Regarding UNR requirements for type-I IRES translation, pioneering research has been performed in Richard Jackson’s laboratory. Historically, it was demonstrated that HeLa ribosome salt wash could be fractionated by ion exchange chromatography into two components, A-type and B-type activity, each of which, when added individually to a reticulocyte lysate system, could stimulate type-I IRES-mediated translation [62]. First, the A-type activity was assigned to PTB [63]. In the follow-up study carried out by the same research group to search protein(s) that contribute to B-type activity, UNR protein has been identified [49]. Interestingly, CSDE1 (UNR) copurified with its protein partner STRAP (a.k.a. UNRIP), but recombinant STRAP, in contrast to UNR, did not stimulate translation driven by the HRV-2 IRES [49]. Using the HRV-2 IRES as a model, two distinct UNR binding sites have been identified: one (presumably major) binding site is located in the middle part of IRES domain II, and the second binding site is located at the bulge of domain V [64]. In strong support of the important role of UNR in type-I IRES-dependent translation, it has been shown that in unr−/− murine embryonic stem (ES) cells, translation driven by type-I HRV and poliovirus IRESes was selectively suppressed in comparison to wt cells, whereas the activity of type-II IRESes (EMCV and FMDV) was not affected [50]. Importantly, the translation of type-I IRESes can be restored by the expression of UNR [50]. In our opinion, these results, along with the polysome-induced accumulation of UNR in poliovirus-infected cells [24], strongly point out a functional role of UNR in type-I IRES-dependent translation.
STRAP, also known as UNRIP (UNR-interaction protein), which is the second protein component of type-B activity fraction, is also enriched in poliovirus polysomes [24]. While the exact role of this protein and its interaction with UNR is not yet clear, one may mention the previous observation that STRAP has homology to eIF3i, the 36 kD subunit of eIF3 (24.8% residues identical plus 31.6% similar) [49], leading to the speculation that STRAP may be involved in indirect interaction with the small ribosomal subunit by interacting with other eIF3 subunits.

1.5. GARS

Many tRNA synthetases have diverse moonlighting functions in all kingdoms of life [65]. Some of such functions are linked to tRNA mimicry elements exploited by some viral RNAs [66]. We previously demonstrated that one of the tRNA synthetases, GARS, selectively and efficiently binds to the apical part of domain V of the poliovirus IRES element which contains a “gly-anticodon stem-loop” mimicry element [67,68]. Notably, this element is evolutionarily conserved in perhaps all type-I IRES containing viruses [67,69]. Point mutation of the “anticodon” completely abrogates GARS binding and strongly decreases PV IRES-driven translation both in cell-free system and in transfected cells. This is true for mutating all three nucleotides of the “anticodon” as in our initial study [67] but also for a single nucleotide mutation (unpublished data). Moreover, according to Aviner et al. [24] GARS is the only one out of all tRNA synthetases that was selectively enriched in poliovirus polysomes. This result is in good agreement with our observation that GARS selectively binds to the poliovirus IRES and is required for IRES dependent translation [67].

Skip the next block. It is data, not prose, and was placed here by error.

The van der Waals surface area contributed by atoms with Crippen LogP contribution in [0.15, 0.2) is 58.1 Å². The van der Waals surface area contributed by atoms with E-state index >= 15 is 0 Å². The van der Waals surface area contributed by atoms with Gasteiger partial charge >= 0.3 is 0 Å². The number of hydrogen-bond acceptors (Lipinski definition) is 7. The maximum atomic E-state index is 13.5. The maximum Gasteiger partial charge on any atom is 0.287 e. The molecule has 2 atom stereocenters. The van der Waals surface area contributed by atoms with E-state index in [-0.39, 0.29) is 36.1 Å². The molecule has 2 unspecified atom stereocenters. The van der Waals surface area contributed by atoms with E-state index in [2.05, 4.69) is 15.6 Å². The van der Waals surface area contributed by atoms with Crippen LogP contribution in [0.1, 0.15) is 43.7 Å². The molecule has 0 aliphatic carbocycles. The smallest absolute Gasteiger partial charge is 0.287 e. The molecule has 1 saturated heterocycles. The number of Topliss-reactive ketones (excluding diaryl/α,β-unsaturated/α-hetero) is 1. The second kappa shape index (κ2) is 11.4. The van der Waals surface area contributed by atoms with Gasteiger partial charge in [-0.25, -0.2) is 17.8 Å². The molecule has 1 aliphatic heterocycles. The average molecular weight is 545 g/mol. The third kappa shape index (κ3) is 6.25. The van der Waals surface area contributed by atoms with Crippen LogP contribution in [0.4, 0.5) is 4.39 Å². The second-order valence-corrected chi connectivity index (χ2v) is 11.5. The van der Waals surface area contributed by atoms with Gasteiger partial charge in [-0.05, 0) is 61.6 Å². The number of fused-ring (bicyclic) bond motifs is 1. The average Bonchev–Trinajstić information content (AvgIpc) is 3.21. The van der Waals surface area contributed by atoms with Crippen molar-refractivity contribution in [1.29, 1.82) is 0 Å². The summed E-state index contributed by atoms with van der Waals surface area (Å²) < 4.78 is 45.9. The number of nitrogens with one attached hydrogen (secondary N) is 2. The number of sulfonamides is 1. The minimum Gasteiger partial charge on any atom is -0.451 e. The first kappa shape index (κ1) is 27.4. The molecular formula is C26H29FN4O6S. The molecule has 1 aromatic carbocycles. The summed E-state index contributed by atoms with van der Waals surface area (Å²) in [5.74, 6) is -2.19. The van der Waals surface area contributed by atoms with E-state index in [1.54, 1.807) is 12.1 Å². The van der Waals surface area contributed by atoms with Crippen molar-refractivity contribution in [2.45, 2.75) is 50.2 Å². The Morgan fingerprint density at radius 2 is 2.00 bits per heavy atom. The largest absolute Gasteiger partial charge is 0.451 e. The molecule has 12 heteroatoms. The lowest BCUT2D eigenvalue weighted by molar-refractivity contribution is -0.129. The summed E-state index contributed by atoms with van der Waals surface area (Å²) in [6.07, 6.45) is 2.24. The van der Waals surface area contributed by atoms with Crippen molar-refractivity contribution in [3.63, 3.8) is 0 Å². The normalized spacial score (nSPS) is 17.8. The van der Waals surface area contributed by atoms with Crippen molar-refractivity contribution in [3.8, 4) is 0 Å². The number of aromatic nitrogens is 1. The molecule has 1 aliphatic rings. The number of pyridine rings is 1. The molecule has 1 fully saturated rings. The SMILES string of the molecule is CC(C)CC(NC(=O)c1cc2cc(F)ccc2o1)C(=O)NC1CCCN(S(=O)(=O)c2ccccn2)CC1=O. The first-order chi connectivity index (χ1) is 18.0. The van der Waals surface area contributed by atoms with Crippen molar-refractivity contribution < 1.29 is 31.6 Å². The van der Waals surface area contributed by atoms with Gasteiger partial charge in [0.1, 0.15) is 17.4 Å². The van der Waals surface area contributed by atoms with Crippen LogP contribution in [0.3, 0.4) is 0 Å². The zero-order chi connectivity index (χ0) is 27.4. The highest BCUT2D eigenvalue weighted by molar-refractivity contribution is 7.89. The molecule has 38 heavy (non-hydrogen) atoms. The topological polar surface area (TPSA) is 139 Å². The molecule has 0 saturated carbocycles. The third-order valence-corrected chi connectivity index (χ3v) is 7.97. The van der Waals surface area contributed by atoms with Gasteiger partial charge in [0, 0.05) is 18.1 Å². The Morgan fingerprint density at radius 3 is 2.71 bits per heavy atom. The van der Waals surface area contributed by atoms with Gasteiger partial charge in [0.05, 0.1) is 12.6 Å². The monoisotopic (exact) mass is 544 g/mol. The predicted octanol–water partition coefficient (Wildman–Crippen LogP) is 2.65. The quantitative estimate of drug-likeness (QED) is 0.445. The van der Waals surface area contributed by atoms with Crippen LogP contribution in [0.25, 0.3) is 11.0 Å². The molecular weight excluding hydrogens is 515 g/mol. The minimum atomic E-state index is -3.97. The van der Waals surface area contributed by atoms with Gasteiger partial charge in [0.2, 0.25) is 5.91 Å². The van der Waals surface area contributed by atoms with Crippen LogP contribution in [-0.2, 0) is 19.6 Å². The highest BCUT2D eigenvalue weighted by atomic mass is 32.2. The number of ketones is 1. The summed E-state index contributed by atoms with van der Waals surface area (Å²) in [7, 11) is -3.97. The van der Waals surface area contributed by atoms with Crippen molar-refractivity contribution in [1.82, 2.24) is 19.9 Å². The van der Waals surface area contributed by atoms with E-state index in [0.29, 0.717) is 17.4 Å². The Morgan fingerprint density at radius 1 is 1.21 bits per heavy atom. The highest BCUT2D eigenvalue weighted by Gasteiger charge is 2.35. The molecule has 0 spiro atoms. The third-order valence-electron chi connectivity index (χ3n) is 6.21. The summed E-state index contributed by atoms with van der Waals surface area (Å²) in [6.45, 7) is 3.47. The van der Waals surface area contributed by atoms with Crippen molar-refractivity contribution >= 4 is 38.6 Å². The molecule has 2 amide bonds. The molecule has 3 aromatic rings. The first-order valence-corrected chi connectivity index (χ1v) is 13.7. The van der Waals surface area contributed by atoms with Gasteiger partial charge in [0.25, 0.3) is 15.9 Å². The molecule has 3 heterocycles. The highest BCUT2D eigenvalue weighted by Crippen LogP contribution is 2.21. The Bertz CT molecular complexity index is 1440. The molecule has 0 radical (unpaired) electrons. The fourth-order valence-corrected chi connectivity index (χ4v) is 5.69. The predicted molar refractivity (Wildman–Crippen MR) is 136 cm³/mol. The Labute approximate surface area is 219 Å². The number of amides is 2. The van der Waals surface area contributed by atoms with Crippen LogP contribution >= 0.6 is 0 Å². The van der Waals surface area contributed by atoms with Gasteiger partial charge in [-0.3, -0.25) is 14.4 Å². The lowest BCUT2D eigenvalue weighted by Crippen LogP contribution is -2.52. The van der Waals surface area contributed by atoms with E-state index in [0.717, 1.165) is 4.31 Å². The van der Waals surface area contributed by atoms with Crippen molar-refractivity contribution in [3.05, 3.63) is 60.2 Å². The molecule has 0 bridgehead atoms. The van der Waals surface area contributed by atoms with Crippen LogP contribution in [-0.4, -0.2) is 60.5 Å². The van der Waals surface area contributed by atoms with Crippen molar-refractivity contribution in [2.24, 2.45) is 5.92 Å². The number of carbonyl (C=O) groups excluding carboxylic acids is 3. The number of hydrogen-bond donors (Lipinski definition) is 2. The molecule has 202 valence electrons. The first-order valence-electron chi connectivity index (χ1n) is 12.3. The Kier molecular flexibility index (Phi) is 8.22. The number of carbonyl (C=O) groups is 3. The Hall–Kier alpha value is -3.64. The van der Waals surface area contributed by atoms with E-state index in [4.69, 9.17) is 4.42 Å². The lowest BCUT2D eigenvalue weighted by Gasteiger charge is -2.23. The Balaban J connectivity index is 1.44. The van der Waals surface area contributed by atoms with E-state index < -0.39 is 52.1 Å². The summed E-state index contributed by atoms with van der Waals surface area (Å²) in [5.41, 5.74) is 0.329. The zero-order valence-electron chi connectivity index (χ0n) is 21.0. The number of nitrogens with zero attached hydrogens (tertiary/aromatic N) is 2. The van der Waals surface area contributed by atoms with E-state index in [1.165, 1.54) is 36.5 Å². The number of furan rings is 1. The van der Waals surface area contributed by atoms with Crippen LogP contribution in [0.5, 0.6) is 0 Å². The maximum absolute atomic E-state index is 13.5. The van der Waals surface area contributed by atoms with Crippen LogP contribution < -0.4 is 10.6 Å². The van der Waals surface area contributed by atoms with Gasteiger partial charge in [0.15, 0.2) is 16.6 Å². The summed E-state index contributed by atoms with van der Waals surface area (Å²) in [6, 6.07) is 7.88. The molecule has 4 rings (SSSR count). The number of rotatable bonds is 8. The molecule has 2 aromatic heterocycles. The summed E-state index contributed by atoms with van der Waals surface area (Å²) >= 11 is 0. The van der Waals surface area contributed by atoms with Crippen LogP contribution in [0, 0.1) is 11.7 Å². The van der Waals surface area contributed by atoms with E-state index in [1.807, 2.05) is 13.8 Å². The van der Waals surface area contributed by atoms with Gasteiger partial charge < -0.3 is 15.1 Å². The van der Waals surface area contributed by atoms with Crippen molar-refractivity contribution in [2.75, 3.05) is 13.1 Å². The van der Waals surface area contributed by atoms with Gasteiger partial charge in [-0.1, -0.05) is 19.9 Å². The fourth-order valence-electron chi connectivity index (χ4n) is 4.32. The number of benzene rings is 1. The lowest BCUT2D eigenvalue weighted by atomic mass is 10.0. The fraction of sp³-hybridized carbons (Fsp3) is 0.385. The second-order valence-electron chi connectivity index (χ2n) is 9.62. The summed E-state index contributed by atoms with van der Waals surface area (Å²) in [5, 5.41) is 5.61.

Why do the type-I IRESes appear to be selectively regulated by GARS and, given the evolutionary conservation of its “gly anticodon,” not by other tRNA synthetases? One possible reason is that GARS is not part of the cytoplasmic multi-tRNA synthetase complex (MSC), which contains eight tRNA synthetases (one of which, EPRS, possesses two activities) and three additional multifunctional proteins (AIMP1, 2 and 3) [70,71]. Therefore, an individual (or “stand-alone”) tRNA synthetase may be more accessible for binding to viral RNA than a synthetase contained in a large cytoplasmic complex of 1.2 MDa. The second reason is that GARS, at least in some cells, performs additional functions and therefore is likely produced in excess of the amounts required for its mere canonical function in the aminoacylation of tRNA. Previously, it was reported that endogenous GARS resides in granules in the neurite projections of cultured neurons and in the peripheral nerve axons of normal human tissue [72]. Then, Park et al. showed that GARS circulates in serum and can be secreted from macrophages in response to Fas ligand [73]. GARS is able to induce apoptosis of certain cancer cells. Mechanistically, extracellular GARS binds to K-cadherin, which is followed by the release of phosphatase 2A (PP2A) and the suppression of ERK signaling through dephosphorylation of ERK [73]. It was reported later that basal GARS secretion could be observed in various cell types under normal conditions, and secretion can be enhanced under stress or tissue injury [74]. High concentrations of a particular ITAF in various cells may also be advantageous for viruses to support their translation. However, it might be pure speculation if the sequestration, particularly of GARS from its cellular pool by PV RNA, may reduce the role of GARS in the production of the cellular alarm molecule diadenosine tetraphosphate (Ap4A) [75] when cellular cap-dependent translation is shut down during PV infection, and more and more GARS enzyme may run idle.

2. Perspectives

In the following, we summarize the information about the structural organization of type-I IRESes and map interactions of three different ITAFs along with canonical initiation factors (Figure 1). In this course, we also extrapolate information obtained with the HRV-2 IRES on the poliovirus IRES element.